And I think you have a comp set that's trading attractively where there's that arbitrage trade between what your value will be at the IPO relative to your comps. I think if you satisfied those three things, you could see a slow and steady cadence of companies going public.”

Why anxiety might be a good thing

Investor concerns aren’t usually welcomed by the markets, but in this case, they could be just what the market needs, according to Noël Brown, Head of US Biotechnology Investment Banking at RBC Capital Markets.

“I think there is a healthy level of cynicism with respect to valuation and with respect to what works in the market now.

“I expect what helps us recover is people managing their day-to-day with a little more of this healthy anxiety, which tamps down the likelihood of irrational exuberance.”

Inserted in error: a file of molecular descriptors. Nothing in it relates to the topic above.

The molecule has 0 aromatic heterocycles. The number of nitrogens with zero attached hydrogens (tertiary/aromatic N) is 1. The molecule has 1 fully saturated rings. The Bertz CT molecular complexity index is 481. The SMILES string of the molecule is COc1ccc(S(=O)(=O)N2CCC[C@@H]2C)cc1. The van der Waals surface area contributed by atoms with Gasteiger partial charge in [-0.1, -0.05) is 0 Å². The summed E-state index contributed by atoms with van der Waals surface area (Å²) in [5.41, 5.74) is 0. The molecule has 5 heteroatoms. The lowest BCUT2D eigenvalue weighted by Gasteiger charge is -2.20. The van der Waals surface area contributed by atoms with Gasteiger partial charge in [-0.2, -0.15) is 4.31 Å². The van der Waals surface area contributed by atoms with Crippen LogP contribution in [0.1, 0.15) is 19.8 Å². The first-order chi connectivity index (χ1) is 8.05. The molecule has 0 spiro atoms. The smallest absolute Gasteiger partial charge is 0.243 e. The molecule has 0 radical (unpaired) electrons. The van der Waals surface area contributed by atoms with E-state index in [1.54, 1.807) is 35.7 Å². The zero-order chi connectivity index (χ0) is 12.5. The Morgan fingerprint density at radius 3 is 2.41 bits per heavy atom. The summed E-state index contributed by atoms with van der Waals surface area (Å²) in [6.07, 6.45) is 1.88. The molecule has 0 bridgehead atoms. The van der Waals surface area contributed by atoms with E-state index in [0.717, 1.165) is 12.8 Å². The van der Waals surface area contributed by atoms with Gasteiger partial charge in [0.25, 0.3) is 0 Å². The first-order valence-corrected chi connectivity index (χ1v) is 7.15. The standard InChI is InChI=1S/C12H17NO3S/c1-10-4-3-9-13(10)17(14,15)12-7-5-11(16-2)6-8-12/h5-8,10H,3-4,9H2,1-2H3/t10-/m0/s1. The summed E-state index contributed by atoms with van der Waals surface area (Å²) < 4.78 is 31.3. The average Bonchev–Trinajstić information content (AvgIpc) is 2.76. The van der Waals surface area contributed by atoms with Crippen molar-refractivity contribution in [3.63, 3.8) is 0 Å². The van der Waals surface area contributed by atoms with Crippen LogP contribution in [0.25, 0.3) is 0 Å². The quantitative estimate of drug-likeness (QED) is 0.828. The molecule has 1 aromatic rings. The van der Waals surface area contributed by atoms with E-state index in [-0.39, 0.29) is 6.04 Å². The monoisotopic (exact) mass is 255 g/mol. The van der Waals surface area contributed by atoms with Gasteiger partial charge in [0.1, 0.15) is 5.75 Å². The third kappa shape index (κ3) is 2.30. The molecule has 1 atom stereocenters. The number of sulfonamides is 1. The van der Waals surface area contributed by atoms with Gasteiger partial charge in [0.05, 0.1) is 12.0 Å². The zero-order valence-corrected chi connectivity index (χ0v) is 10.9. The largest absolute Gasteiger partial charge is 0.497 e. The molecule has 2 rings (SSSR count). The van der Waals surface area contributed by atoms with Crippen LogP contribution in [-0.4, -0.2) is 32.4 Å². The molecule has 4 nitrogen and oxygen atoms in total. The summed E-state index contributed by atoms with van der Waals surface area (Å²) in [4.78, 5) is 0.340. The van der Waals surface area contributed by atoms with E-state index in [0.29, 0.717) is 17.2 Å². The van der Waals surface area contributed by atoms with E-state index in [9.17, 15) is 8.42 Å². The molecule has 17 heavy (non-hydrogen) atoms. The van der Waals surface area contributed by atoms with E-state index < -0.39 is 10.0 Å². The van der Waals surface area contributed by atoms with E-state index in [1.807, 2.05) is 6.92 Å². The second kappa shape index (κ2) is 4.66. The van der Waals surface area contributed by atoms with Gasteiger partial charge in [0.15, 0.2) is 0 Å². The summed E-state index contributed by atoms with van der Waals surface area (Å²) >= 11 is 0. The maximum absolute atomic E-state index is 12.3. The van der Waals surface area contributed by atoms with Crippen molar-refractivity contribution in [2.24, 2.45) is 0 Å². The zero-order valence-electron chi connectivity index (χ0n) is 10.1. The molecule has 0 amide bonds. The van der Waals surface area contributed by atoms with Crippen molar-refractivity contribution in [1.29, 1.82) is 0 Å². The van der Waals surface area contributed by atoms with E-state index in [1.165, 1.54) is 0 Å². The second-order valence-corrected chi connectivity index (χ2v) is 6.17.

Noël Brown, Head of US Biotechnology Investment Banking, RBC Capital Markets”

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There are also the different lenses that investors are applying to the market. For a closed-end fund like TCG X, their patient, committed capital over a long duration means they’re betting on long-term value creation catalysts, not immediate trading returns. But companies with a mark-to-market compensation are focused on year end performance and have to consider redemption pressure. So, they must be cognizant of near term volatility. If they support an IPO and it drops 30%, that has a huge impact.

“If you care a lot about your returns up through December, because that's how you're gonna get paid this year, companies that have a catalyst that is going to happen two years from now are almost fundamentally unattractive to you. Because even if you believe those data readouts will be positive, you just can't hold them,” says Yu.

What’s behind the market cycle?